‘Singing is beneficial for the soul’ (Eric Whitacre)
It was not obvious that Eric Whitacre would become one of the most famous choir composers of our time. He spent his childhood in the American village of Yerington, Nevada. At home there was a piano, where Eric received his first musical education. He hated the lessons and played only by ear. At the age of fourteen he bought a synthesizer, on which he started composing pop songs “for and about girls”. “As a teenager I dreamed of being a band member of Duran Duran or Depeche Mode.”
After high school, Whitacre went to the University of Nevada, in the gambling city of Las Vegas, “To my disappointment that there was no pop star education.” One day, a conductor asked if the university choir might be right for him. “Of course,” I said politely. But once outside, I thought: No way. These are geeks, otherworldly madmen with whom I don’t want to have anything to do.”
A friend brought him to different views. “You have to do it,” he said. “At the end of the semester we will be touring Mexico, everything will be paid, and the soprano section is full of beautiful girls.” Eric, looking back now: “The was was all about, in my youthful experience of music. ”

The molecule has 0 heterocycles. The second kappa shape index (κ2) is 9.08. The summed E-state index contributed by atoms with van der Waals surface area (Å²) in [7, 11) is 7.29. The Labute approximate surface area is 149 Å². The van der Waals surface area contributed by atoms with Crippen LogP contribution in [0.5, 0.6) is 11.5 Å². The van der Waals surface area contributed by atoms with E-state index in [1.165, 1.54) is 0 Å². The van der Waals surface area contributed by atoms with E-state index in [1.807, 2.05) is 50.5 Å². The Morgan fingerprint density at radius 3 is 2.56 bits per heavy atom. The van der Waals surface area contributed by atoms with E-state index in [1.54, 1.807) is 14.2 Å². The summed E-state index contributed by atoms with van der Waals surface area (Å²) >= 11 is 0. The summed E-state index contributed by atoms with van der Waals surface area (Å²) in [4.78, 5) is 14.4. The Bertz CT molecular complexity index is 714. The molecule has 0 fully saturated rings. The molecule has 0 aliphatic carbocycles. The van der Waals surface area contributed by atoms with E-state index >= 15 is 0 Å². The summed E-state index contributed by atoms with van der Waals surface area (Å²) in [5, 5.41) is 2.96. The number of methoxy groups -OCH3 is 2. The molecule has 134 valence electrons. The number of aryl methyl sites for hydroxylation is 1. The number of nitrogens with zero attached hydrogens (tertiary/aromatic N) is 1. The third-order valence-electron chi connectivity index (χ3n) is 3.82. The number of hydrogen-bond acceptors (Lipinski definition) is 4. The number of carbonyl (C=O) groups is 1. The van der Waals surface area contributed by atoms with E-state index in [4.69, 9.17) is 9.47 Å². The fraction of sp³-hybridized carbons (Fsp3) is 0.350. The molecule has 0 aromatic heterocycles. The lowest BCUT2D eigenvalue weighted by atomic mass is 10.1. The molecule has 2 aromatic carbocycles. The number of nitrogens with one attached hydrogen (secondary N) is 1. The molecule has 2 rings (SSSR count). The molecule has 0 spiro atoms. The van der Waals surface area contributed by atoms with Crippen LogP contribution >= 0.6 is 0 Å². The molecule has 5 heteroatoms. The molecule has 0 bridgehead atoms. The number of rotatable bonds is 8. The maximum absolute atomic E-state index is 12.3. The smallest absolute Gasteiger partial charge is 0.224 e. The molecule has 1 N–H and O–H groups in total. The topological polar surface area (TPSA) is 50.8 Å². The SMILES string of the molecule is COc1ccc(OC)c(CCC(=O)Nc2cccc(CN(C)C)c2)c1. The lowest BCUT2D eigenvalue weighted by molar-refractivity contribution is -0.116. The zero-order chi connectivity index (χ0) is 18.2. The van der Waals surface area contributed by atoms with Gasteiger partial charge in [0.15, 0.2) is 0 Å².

And so Whitacre joined the bass one day. “I saw them rumbling in their scores, and slowly the silence fell over the choir. They began to sing at the conductor’s signal. “Kyrie Eleison” from Mozart’s Requiem. Which means: Lord have mercy on us. I felt the same way, as if a mysterious voice first called me by my real name. I had never heard such music: that fabric of voices, ingeniously interlocking like the gears of a Swiss watch. For the first time, I was struck by the experience of what it meant to be part of something bigger than myself. That choral rehearsal marks the most profound change in my life. ”
The tour to Mexico continued, and yes, says Whitacre, the sopranos were all enchanting. But now his fascination mainly applied to the music itself, no longer the additional benefits.
He manifests as a missionary to the power of singing. “The voice is the only living instrument. In my opinion, singing has only beneficial effects: it teaches people to breathe well, it reduces tension, it produces hormones that stimulate empathy and connection, and it teaches its texts about languages, identity and history. ”